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Student Spotlight

Cate M.

Cate has been training as a vocal student for the past 6 years, and it’s been an absolute pleasure watching her grow up. She’s become a fixture at every recital, and it’s hard to imagine someone more prepared, enthusiastic, and poised on stage. Over the last few years, she began producing her own music under the guidance of her teacher, Phil Allen, who won a Grammy for being on the music production team of Adele’s mega-hit, “Someone Like You.” Since then, Cate’s found a passion for music production and wants to make it a career. At Molly’s Music, we’ve all loved getting to watch Cate’s musical development, and we’re all rooting for her.

Q & A with Cate

MM: What made you decide to get into the various aspects of music that you’re into? Singing, production, etc.

CM: When I was 13, I decided to start taking voice lessons for fun because I have always loved to sing. Then when I got into my sophomore year of high school I decided to take a music production class. I immediately fell in love with it and I really enjoyed working on the various projects. I continued until my senior year and now I want to be a music producer as a career.

MM: Do you have a favorite song you’ve sung for a performance? If so, why?

CM: My favorite performance I did was “Primadonna Girl” by Marina and the Diamonds because I got to show my personality! It was fun to get into character and be sassy.

MM: What about a favorite project that you’ve produced? What did you like about that particular project?

CM: My favorite song I produced was “Superstar” by the Carpenters because I performed all of the instrumentals–such as, drums, vocals, piano and bass, did the mixing, and learned how to master a song.

MM: What was music production like in school?

CM: The classroom was set up like a mini recording studio. I was able to record live instruments and learn how to mix and record using Pro Tools. I also learned how to use Ableton Live as well. My teacher was Phil Allen, who won a Grammy for being part of the production team for the song “Someone Like You,” by Adele.

MM: Walk us through the process of producing a song.

CM: First I do the pre-production, which is making a demo of the song, which is like a rough draft. Once I am done with that I evaluate the demo to see what changes I should make. I re-record the tracks to make it sound more cohesive. Once that is done, I mix the song, which is balancing the volume levels, and I add effects to the the song to make improvements to make it more “radio-ready.” The final step of production is mastering, which is finalizing the song and then I bounce it down onto one audio file.

MM: What are your music goals? If you could design an ideal job for yourself in the music industry down the line, what would it be like?

CM: My goal is to work for a major record label, like Capital Records and discover new talent. It could be fun to own a recording studio.

MM: Do you have a favorite genre to produce? Is there anything you try to avoid?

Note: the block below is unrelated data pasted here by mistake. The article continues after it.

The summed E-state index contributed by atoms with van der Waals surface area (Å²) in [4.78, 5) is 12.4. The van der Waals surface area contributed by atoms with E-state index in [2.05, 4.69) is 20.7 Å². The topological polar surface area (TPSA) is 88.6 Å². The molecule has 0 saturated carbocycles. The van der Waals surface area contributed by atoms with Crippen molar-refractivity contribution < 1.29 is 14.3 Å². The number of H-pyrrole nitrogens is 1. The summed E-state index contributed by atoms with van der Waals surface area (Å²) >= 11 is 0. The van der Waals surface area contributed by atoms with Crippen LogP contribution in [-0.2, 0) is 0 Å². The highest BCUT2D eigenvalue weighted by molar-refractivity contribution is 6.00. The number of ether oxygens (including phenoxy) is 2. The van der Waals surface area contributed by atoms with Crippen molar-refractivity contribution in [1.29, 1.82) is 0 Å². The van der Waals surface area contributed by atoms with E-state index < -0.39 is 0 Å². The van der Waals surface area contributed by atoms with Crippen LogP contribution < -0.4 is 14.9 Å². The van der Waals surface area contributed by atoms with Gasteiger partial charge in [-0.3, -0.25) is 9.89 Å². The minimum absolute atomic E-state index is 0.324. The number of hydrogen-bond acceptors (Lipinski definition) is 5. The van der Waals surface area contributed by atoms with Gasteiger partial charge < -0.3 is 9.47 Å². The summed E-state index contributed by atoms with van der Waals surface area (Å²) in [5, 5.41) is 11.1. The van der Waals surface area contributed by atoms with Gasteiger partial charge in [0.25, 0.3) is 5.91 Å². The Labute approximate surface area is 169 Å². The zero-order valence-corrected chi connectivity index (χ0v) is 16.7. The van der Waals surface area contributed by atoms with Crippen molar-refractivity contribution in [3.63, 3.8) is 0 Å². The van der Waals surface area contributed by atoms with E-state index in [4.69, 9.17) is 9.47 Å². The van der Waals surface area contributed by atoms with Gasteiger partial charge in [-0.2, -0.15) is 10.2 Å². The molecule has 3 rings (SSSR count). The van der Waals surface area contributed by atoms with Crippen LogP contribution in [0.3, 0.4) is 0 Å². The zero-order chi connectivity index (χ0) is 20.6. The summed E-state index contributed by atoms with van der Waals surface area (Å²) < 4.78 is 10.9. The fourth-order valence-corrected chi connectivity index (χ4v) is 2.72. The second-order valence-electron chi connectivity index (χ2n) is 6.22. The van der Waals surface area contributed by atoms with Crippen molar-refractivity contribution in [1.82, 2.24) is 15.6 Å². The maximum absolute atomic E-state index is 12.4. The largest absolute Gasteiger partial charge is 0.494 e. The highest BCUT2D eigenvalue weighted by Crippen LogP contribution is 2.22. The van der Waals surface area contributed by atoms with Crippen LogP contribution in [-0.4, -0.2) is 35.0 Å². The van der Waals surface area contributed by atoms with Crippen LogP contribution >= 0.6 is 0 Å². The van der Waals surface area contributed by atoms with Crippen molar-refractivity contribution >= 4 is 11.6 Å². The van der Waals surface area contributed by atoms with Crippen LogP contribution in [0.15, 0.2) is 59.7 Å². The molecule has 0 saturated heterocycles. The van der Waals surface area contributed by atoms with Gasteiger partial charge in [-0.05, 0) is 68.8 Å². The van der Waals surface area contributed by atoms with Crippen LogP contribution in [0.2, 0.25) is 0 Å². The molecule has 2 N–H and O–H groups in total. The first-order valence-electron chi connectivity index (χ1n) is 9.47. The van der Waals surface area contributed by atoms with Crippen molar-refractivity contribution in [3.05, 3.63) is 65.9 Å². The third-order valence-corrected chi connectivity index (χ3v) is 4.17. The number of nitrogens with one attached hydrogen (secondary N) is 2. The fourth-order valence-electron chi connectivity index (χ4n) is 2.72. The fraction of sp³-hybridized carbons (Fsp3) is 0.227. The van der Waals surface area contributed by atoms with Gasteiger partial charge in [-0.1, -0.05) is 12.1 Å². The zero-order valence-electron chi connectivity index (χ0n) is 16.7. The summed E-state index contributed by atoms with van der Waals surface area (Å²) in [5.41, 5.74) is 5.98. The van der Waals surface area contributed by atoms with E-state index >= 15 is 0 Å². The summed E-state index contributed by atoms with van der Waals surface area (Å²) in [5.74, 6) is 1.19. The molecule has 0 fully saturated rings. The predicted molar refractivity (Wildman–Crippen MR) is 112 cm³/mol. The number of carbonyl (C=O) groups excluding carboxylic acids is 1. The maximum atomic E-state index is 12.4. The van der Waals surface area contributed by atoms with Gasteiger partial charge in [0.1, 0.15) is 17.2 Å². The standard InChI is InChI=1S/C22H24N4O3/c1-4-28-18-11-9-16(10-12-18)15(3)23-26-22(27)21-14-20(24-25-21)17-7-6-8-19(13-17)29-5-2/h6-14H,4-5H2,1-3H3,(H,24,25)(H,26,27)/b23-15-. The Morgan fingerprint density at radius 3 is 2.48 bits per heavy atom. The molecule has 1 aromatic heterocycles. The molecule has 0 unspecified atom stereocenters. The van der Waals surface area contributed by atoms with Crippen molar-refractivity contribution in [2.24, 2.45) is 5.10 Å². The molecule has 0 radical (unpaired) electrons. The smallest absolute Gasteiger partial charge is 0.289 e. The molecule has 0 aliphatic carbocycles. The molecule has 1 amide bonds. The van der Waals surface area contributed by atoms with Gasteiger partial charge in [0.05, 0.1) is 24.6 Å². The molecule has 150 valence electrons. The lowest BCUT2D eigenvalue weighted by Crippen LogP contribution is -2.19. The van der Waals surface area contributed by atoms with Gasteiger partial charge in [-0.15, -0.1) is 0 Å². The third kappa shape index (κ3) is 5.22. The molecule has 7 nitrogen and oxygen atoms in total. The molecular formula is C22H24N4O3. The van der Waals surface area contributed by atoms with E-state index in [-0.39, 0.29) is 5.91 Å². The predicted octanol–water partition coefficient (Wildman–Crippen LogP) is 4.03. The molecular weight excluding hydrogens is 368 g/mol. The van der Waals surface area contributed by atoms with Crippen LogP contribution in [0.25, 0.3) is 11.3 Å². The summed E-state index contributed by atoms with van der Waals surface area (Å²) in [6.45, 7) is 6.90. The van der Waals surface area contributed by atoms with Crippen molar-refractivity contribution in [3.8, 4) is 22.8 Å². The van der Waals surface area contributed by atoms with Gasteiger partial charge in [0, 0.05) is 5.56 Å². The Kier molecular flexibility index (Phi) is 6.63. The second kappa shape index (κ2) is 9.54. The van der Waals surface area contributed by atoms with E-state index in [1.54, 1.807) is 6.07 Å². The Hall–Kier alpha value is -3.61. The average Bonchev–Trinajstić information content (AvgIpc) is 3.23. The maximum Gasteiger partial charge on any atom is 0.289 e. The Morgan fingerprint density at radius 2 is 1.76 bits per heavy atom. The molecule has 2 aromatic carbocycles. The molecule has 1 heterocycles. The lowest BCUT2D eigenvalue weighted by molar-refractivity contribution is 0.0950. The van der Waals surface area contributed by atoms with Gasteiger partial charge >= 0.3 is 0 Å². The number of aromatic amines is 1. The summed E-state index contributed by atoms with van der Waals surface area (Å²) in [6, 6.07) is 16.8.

CM: My favorite genre to produce is pop, but I would like to avoid rap/hip hop as it is not my favorite genre.

MM: Congratulations on applying for colleges! What are you hoping to do there? Do you have a dream school? How did you pick it, and what’s special about it?

CM: My dream school is the Jacobs School of Music, which is a part of Indiana University. The reasons why I picked it is because they offer a hands-on experience starting your freshman year, and they have a class size of 15 students! This way you get individual attention and get lots of studio time.

MM: Do you want to incorporate singing into your music career eventually, or mainly work with other singers?

CM: I mainly want to work with other singers, but my knowledge of singing and performance experience at Molly’s will really help me relate and will help encourage future clients to get the best vocal performance from them.

MM: If you could eventually collaborate with any artist, either as a producer or a singer, who would it be? Or would you prefer working with new artists?

CM: I would prefer to collaborate with new artists because it will be fun to watch and help them grow as an artist, as they become famous. Last February, my school went on a field trip to a recording studio in Santa Ana called Hybrid Studios. The students were able to help set up for the session with one of my teacher’s clients named Celeigh Chapman. I had a lot of fun participating in the session, and it will be fun to watch her career take off.

MM: You’ve been a student for a very long time, both in voice lessons and in your high school music production classes. If you could give advice to someone just starting out, what would it be?

CM: Just have fun with it!

MM: Have your conceptions about singing and/or producing changed at all since you began?

CM: When I first started singing 6 years ago I went into it blind because I did not know anything about singing, I have always enjoyed singing around the house. But now I know singing is a lot of hard work and dedication and that vocal exercises help a lot. When I started producing, I really felt like my singing background has really helped me a lot. It gave me a head start from other people who are starting because I was familiar with how a song works. It also helped me with training my ears so I can use effects such as autotune, EQ, compression, reverb, and echo appropriately so the song sounds professional.

MM: Any social media handles or songs you’ve produced you want to share?

CM: Here is a link to my SoundCloud page! I hope you enjoy the songs!

MM: Anything else you’d like to add?

CM: Thank you Molly for making this a wonderful experience!

Voice Lessons for the 21st Century

Traditional voice lessons are great! The Inside Voice is Better.